I just got a trip report from my father, who took a trip through Cilicia and Western Armenia. It reminded me of the trip I took back in 2004, which was much the same route.
It’s a very strange thing to experience and look back on. I imagine it’s much like one day your house is attacked by a band of thieves, who kill some of your family and move into your house. Then, many years later they tell you that for a price you can visit your old house, which you certainly can’t have back. And you do. You can’t help but wonder, but want to see what it was you lost. You go back and although they’ve remodeled and added on some new wings and torn down some of the old sections, you can see the room where aunt Ester and uncle Khosrov were murdered. You can sit in the huge yard and marvel at the fruits and veggies. Your hosts will be kind enough to offer you tea. After you’ve paid for your Turkish visa, hotels, transport and food… it’s a bittersweet experience. Years have gone by, and I still don’t know if it was more bitter or sweet.
Nevertheless, 2 days ago, as we drove past the Ararat Valley on the way to Karabakh, I was remarking how this was the only real, large valley we have left as Armenians. That in Turkey it was one after another, many much larger. It stunned me. To see it on a map is one thing, to drive through…
Yesterday, driving through Karabakh, and hiking up to Gtichavank again on a beautiful mountain, we only knew that this land was ours, and we could never let it go…
Little Armenia is a fairly large designated neighborhood in east Hollywood. The northern boundary of the neighborhood is Hollywood Blvd itself. It also has Sunset Blvd running through the center of it, and Santa Monica Blvd is the southern boundary. Many of the Armenians who first moved to this neighborhood have moved on to Glendale, Burbank and the Valley, but a sizable number remain. Some of my favorite Armenian businesses remain here – most of them revolving around food. The neighborhood doesn’t have particularly great visibility however other than some Armenian signs and one nice church that’s a bit tucked away.
Hollywood Blvd is famous of course for among other things, it’s Walk of Fame. The black sidewalks with pink stars that are dedicated to some of the most famous people in the entertainment industry. That sidewalk, in the central part of Hollywood is a must visit for tourists, and the stars stretch many blocks until they end at the world famous Hollywood and Vine corner. Four (somewhat long) blocks east of that is where the official “Little Armenia” neighborhood starts. I think it would be great PR for Armenians if we built our own Little Armenia Walk of Fame on our section of Hollywood Blvd. Just one block should be sufficient. We could give stars to really famous Armenians, including Cher (who already has a Hollywood Walk of Fame Star to the west), System of a Down, Kirk Kerkorian, William Saroyan, Charles Aznavour, etc. Same type of idea, but maybe the stars could be Armenian in design – we have beautiful 5, 6 and 8 pointed stars carved all over Armenia we could take inspiration from. Just as fun would be to have hand and footprints of those who get stars in cement, like at the Chinese Theater on Hollywood Blvd.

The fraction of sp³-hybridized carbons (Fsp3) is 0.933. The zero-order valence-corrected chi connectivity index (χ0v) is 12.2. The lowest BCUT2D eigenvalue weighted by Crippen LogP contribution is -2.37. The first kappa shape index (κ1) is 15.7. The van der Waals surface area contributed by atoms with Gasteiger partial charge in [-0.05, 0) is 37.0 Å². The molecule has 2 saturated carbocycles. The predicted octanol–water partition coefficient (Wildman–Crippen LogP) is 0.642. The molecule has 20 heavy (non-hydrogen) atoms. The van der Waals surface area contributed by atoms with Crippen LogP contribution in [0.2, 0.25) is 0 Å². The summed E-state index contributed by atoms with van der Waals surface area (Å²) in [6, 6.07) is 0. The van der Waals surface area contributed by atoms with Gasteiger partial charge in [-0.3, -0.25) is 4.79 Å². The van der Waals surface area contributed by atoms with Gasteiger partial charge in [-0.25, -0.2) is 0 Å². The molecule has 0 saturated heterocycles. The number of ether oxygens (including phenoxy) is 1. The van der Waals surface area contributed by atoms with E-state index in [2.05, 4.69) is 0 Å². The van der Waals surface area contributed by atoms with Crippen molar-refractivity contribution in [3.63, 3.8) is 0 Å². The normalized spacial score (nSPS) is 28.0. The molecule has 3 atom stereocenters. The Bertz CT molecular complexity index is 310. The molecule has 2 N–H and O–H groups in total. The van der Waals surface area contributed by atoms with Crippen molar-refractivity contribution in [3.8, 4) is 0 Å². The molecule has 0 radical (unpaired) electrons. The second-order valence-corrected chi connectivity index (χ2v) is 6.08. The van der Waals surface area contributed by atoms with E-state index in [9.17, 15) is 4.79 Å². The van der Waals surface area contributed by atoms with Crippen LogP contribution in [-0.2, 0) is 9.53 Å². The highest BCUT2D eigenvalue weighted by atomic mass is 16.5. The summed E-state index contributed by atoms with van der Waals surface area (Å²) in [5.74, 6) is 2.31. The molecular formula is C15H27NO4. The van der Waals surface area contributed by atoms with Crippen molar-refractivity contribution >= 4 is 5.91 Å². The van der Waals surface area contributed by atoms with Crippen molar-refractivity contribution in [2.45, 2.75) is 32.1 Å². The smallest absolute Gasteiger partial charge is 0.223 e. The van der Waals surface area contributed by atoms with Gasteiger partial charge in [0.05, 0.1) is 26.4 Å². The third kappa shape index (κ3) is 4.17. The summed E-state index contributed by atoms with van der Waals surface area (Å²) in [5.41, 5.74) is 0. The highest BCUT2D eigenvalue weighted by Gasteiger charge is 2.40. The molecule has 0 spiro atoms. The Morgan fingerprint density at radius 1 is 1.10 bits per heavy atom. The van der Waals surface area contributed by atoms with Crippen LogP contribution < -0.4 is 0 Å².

If we made this happen, it would be a great way to highlight Armenian contributions to the US and the world. It would educate Armenians and Americans, and I hope would get mentions in many guidebooks for tourists to head a bit east to see this. Choosing the right block would be tricky, but it would have to be on Hollywood Blvd for sure. You could go for the westernmost block of Little Armenia, to put it closest to the original walk of fame, I do wish there were more Armenian businesses there though. You could put it on the block between Mariposa and Alexandria, or Alexandria and Kenmore. Those have a few Armenian businesses, and are close to the nice Armenian style St. Garabed Church. And you could go to the easternmost block of Little Armenia, between Edgemont and New Hampshire or Vermont. This is below the very nice Barnsdall Park, right by the popular Los Feliz area, and still pretty close to the Armenian Church.
Can’t you see the Little Armenia Walk of Fame already? Can we make it a reality?
The New York Times just published a good review of “Here”, a new American independent film that was mostly filmed in Armenia, and has some Armenian dialogue. If I’m not mistaken, this is a first. It is also introducing Armenia’s landscapes to the world, and those landscapes get a glowing report card. The NYT writes, “There are vistas in Braden King’s metaphysical road movie, “Here,” that are so beautiful you want to step through the screen and disappear into the Armenian landscape where much of it was filmed. ” That’s the first line of the review!
If you want to see this limited release, the show dates and locations can be found here (no pun intended), and the trailer can be seen here. It opens in NYC on April 13, LA on April 27 and SF on May 11.
It would be funny if it weren’t genocide denial… okay, maybe it’s still funny.
Turkish EU Affairs Minister Egemen Bagis, clearly a genius, challenged France while he was in Switzerland by stating publicly:
“We are today in Switzerland and I am saying the 1915 incidents were not a genocide. Let them come and arrest me,”
What is funny about this is that the French law is not on the books at this point, but guess what, Switzerland’s is! This chicken appears to have been ignorant of that fact, and was trying to posture by denying the Armenian genocide outside of France’s borders.
Swiss prosecutors have launched an initial investigation to see whether Turkey’s EU minister breached the law by denying that the mass killings of Armenians a century ago were genocide. Under Swiss law it is a crime to deny that the killings of up to 1.5 million Armenians during World War One constituted an act of genocide.
Egemen, there’s a saying in English… be careful what you wish for.